Tommy Fleetwood Hoping to Make Impact in First Masters

By: Golfshake Editor | Tue 04 Apr 2017 | Comments


Post by Golf Writer Kieran Clark


Tommy Fleetwood is back at Augusta National for a second time, but the first as part of the Masters field. 

Having won the Johnnie Walker Championship at Gleneagles in 2013, and recording three runner-up finishes during the following year, the young man from Southport was on the verge of securing a Masters debut two years ago. Finishing 2014 ranked 51st in the world, he narrowly missed out on that coveted invite into the season's first major in Georgia. It was something that Fleetwood had taken a unique approach to preparing for, quietly venturing across to watch the tournament unfold in person at Augusta on something of a reconnaissance mission. 

"I kind of came with the intentions of being there the following year, (but) I just missed out," the 26-year-old said during his pre-tournament press conference. Most players would always wait until they eaned that invitation, but Fleetwood came with the intention of becoming comfortable with his surroundings. "I think whoever you speak to just says (it's) not just (about) the golf course, but the surroundings, the club, everything takes a little bit of getting used to. Augusta, it's in everybody's mind, and everybody's dreams and it's just that place that you want to go to, so it's a little bit surreal when you first go. I had a chance the go, and I thought, I'll go, because I just want to see what it's like and when I do come, I might not be as awestruck. But it doesn't quite work like that; when you get to the golf course, it's still the same feelings."

Having now experienced the course for himself on a couple of occasions, he has already identified characteristics that make the undulating and expansive layout unique. "The first thing that struck me was it's the first course I've ever seen where precision is so important. It's the biggest course I've ever seen for that. It's kind of forgiving off the tee a little bit, the fairways are quite wide, but you still have to take the tee shots on to give yourself the best chance of hitting the iron shots in. Obviously you can end up in all kind of spots.

"But around the greens, there's no other place like it. I mean, we play a lot of courses where it's kind of simple to wander around and go, well, you can't hit it there or over there is a good miss and that will be fine. Sometimes it only takes one practice round but this place is very, very different. But yeah, it strikes you, you can see why it's not only power hitters that win, because approach shots to the green, the course can work in your favor as much as it can harm you, and if you are on your game and your irons are very precise, then you can use it to your advantage."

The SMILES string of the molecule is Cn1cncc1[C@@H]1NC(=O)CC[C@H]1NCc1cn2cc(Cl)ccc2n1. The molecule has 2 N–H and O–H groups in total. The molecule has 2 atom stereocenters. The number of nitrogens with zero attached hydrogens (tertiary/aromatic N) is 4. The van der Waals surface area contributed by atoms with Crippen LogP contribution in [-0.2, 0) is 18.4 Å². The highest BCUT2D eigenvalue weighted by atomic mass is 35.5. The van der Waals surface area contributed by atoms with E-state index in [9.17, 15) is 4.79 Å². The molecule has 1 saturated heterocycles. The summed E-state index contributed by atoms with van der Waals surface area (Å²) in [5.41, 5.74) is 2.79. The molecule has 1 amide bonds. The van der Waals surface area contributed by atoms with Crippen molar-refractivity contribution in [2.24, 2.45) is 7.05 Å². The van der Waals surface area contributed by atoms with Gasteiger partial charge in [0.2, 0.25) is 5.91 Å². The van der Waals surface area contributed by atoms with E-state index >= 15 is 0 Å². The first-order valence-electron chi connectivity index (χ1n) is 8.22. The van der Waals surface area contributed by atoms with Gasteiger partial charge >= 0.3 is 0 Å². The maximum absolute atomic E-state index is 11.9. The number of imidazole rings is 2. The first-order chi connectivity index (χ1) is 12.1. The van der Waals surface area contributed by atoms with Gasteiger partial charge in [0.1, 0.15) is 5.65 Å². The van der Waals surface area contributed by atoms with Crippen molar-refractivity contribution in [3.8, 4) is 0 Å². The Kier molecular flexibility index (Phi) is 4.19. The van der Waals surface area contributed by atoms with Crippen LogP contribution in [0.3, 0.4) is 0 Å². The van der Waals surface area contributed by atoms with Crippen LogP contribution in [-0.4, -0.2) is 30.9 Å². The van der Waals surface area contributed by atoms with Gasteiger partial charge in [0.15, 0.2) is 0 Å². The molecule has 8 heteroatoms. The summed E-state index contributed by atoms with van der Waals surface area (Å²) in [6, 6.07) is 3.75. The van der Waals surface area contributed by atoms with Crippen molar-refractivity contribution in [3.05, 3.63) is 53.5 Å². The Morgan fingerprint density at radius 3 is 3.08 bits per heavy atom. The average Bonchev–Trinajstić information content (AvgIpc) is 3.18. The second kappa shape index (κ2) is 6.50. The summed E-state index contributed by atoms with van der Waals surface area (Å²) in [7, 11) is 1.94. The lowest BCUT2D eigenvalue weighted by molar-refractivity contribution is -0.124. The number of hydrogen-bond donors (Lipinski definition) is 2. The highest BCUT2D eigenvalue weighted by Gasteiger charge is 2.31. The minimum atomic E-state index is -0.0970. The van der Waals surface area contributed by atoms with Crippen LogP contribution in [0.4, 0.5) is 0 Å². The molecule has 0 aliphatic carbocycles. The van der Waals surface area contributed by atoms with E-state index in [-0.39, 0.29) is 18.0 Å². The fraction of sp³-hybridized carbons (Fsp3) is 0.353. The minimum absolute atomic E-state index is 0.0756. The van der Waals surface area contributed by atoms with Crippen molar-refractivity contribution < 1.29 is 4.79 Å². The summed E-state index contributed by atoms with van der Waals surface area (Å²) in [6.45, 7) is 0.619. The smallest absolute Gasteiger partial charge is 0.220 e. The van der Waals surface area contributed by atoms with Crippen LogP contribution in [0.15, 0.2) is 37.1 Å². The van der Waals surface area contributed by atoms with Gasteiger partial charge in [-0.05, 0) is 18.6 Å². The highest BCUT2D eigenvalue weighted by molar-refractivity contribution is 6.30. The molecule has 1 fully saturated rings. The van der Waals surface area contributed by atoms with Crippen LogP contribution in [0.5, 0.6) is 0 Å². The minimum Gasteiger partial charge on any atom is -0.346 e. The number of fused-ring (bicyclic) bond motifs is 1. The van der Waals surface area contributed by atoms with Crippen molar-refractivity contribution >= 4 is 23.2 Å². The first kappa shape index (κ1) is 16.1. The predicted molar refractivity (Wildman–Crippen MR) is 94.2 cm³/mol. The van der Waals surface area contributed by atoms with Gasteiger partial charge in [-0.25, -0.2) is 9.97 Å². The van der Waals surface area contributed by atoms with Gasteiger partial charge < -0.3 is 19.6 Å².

Augusta famously does not relent its many secrets to newcomers, but Fleetwood is taking advantage of those who have gained knowledge of those iconic greens over decades. "I managed to get a few holes with (1998 champion) Mark O'Meara yesterday, and Billy Foster, Lee Westwood, just trying to get as much information as we can and seeing how we go. It all depends on how you play, as well. At the end of the day, you can play terribly, so that makes no difference at all. Hopefully I can make a good showing of myself. Stranger things have happened. I've got no massive expectations. It is great to be here and hopefully there will be a lot more."

Despite his hopes of playing in 2015, the game turned against the former English Amateur champion, who had slumped to a low of 188th in the world back in September. However, since then, Fleetwood has enjoyed a sparkling and career changing run of them, including winning in Abu Dhabi and finishing runner-up to Dustin Johnson at the WGC Mexico Championship. He makes his debut in the Masters ranked 33rd, and is understandably proud of that stunning turnaround in fortune during recent months. 

"One of the greatest accomplishments I've had in my career was going from, I think I was around 200th in the world to actually qualifying for the Masters this year. It wasn't in our thoughts at all and it wasn't even in our thoughts at start of this year. I wasn't in the event."

He is now, and enjoying the opportunity aware of the fact that no debutant has won at Augusta since 1979. It's perhaps fitting then that he'll play in Wednesday's Par 3-Contest with the man who last claimed the green jacket as a rookie. "I actually put my name down with Fuzzy Zoeller in the Par 3 because I know he's the only one that's done it. He's the only one that has won the first time (since 1935), so I thought maybe that might give me some vibes."

As one of a record eleven players from England in the field, Fleetwood will be hoping to carry that national positivity and maybe follow in the footsteps of Danny Willett, whose success last year headlined this renaissance for English golf.

 


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